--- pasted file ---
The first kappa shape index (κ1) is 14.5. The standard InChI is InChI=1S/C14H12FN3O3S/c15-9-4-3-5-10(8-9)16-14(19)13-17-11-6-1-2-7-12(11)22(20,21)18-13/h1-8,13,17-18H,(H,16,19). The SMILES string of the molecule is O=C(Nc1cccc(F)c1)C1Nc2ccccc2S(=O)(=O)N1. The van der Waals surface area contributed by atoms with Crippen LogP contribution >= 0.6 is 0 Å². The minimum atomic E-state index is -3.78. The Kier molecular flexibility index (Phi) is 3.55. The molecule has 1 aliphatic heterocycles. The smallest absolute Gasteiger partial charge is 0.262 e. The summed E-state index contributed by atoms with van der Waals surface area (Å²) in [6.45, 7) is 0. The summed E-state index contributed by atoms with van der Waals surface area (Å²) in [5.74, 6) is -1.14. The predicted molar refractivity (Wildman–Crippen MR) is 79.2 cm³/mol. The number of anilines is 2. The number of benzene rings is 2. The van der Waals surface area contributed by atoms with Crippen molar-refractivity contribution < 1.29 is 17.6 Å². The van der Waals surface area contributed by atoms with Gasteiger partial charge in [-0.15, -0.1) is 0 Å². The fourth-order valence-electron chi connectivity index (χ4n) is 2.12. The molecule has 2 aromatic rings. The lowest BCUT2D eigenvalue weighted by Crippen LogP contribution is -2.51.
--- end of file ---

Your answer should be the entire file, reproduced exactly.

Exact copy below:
The first kappa shape index (κ1) is 14.5. The standard InChI is InChI=1S/C14H12FN3O3S/c15-9-4-3-5-10(8-9)16-14(19)13-17-11-6-1-2-7-12(11)22(20,21)18-13/h1-8,13,17-18H,(H,16,19). The SMILES string of the molecule is O=C(Nc1cccc(F)c1)C1Nc2ccccc2S(=O)(=O)N1. The van der Waals surface area contributed by atoms with Crippen LogP contribution >= 0.6 is 0 Å². The minimum atomic E-state index is -3.78. The Kier molecular flexibility index (Phi) is 3.55. The molecule has 1 aliphatic heterocycles. The smallest absolute Gasteiger partial charge is 0.262 e. The summed E-state index contributed by atoms with van der Waals surface area (Å²) in [6.45, 7) is 0. The summed E-state index contributed by atoms with van der Waals surface area (Å²) in [5.74, 6) is -1.14. The predicted molar refractivity (Wildman–Crippen MR) is 79.2 cm³/mol. The number of anilines is 2. The number of benzene rings is 2. The van der Waals surface area contributed by atoms with Crippen molar-refractivity contribution < 1.29 is 17.6 Å². The van der Waals surface area contributed by atoms with Gasteiger partial charge in [-0.15, -0.1) is 0 Å². The fourth-order valence-electron chi connectivity index (χ4n) is 2.12. The molecule has 2 aromatic rings. The lowest BCUT2D eigenvalue weighted by Crippen LogP contribution is -2.51.